T EvaluateExpression<t />( String expression );
    List<string /> HiddenProperties { get; }
    // logging
    void Log( String logText );
    void Log( String format, params Object[] args );

    // undo/redo
    void AddUndoItem( 
		String displayText, 
		Object undoObjectInstance, 
		String undoMethodOrPropertyName, 
		Object[] undoArguments, 
		Object redoObjectInstance, 
		String redoMethodOrPropertyName, 
		Object[] redoArguments );
    void AddUndoItem( 
		String displayText, 
		Object undoObjectInstance, 
		String undoMethodOrPropertyName, 
		Object[] undoArguments, 
		Object[] redoArguments );
    void AddUndoItem( 
		String displayText, 
		Object undoObjectInstance, 
		String undoMethodOrPropertyName, 
		Object undoArguments, 
		Object redoArguments );
    void AddUndoPropertyChangedItem( 
		String propertyName, 
		Object undoObjectInstance, 
		Object previousValue, 
		Object newValue );
    void BeginUndoChain( String displayText );
    void EndUndoChain( String displayText );

    // variable methods
    Object SetVariable( String name, Object newValue );
    void RemoveVariable( String name );
    VariableCollection GetVariables( VariableScopes scopes );
    Variable GetVariable( String name );

    // tooltip methods
    String GetToolTip();
    void SetToolTip( String message, String title, ToolTipIcon icon );

All methods and parameters are defined in intellisense while you are coding, so I won't repeat that information here. We will cover some of the methods in a little more detail in the sections below though, as they relate to various features available in the Script Studio framework.

Property Attributes

When you define public properties in your class that implements ITaskImplementation, these properties will be made visible to the user in the property grid in Script Studio, and they will also be available in the Expressions property so the user can set dynamic values on them at runtime.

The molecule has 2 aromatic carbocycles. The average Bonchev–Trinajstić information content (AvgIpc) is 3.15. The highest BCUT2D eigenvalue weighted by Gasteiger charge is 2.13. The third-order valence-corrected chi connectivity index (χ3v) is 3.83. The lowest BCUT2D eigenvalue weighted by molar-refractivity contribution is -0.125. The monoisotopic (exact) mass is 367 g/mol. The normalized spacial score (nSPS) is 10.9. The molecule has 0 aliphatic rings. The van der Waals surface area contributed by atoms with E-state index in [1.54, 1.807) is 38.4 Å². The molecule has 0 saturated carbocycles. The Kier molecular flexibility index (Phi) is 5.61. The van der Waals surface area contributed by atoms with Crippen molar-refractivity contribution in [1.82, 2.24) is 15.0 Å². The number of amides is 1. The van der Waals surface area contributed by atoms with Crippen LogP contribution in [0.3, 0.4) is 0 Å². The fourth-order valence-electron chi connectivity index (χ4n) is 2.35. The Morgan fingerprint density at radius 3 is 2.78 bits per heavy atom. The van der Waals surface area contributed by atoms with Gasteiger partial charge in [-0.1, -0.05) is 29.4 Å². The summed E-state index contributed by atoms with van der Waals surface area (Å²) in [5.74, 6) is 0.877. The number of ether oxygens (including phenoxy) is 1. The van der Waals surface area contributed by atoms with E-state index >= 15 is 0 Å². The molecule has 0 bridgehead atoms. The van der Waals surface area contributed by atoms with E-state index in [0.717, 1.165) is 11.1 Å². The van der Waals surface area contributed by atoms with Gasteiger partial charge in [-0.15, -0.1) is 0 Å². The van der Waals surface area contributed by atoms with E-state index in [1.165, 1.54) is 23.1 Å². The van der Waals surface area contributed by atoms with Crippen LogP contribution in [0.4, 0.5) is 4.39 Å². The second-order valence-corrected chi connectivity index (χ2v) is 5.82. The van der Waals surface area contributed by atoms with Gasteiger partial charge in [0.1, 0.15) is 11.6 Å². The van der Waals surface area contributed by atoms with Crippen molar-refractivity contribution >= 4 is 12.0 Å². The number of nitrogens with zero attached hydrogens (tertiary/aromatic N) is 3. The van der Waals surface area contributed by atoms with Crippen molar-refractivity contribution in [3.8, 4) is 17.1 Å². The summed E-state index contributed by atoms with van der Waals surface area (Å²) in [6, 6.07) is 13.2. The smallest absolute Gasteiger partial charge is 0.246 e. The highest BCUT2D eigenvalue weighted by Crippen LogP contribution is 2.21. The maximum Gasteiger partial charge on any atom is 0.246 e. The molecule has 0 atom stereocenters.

You can define several attributes on your properties in order to make them appear and behave in the property grid as you see fit. Most of the attributes you will want to define are detailed below, though several more are available in the .NET Framework (consult MSDN documentation for details).

[DisplayName(String value)]
The name that will be shown in the property grid for this property. This name can contain any characters (such as spaces and non-alphanumeric characters).
[Category(String value)]
The category under which the property will be displayed. By convention, you should typically set the category of your task's properties to "Behavior".
[Description(String value)]
A description of your property. This description will be shown in the definition panel located at the bottom of the property grid in the UI. The description is only displayed when the user has clicked on the property.
[ExpressionEditorResultType(Type type)]
This attribute is used in conjunction with the [Editor(...)] attribute (see next paragraph below). Occasionally you will want the user to define an expression that will be evaluated at runtime directly into your property (rather than going through the Expressions property). When the user invokes the expression editor for this property, the type provided in the ExpressionEditorResultType attribute will be used by the expression editor to determine whether or not the expression defined by the user evaluates to the correct type. Said more simply, pass the type that the expression should evaluate to the ExpressionEditorResultType attribute.
[ExpressionOverrideAllowed(Boolean value)]
By default, your public properties will be available in the Expressions property so the user can dynamically set them at runtime. If you do not want the user to be able to set expressions for your property, use this attribute (pass in false) to hide the property from the Expressions property.
[EmbeddedControl(Type type)]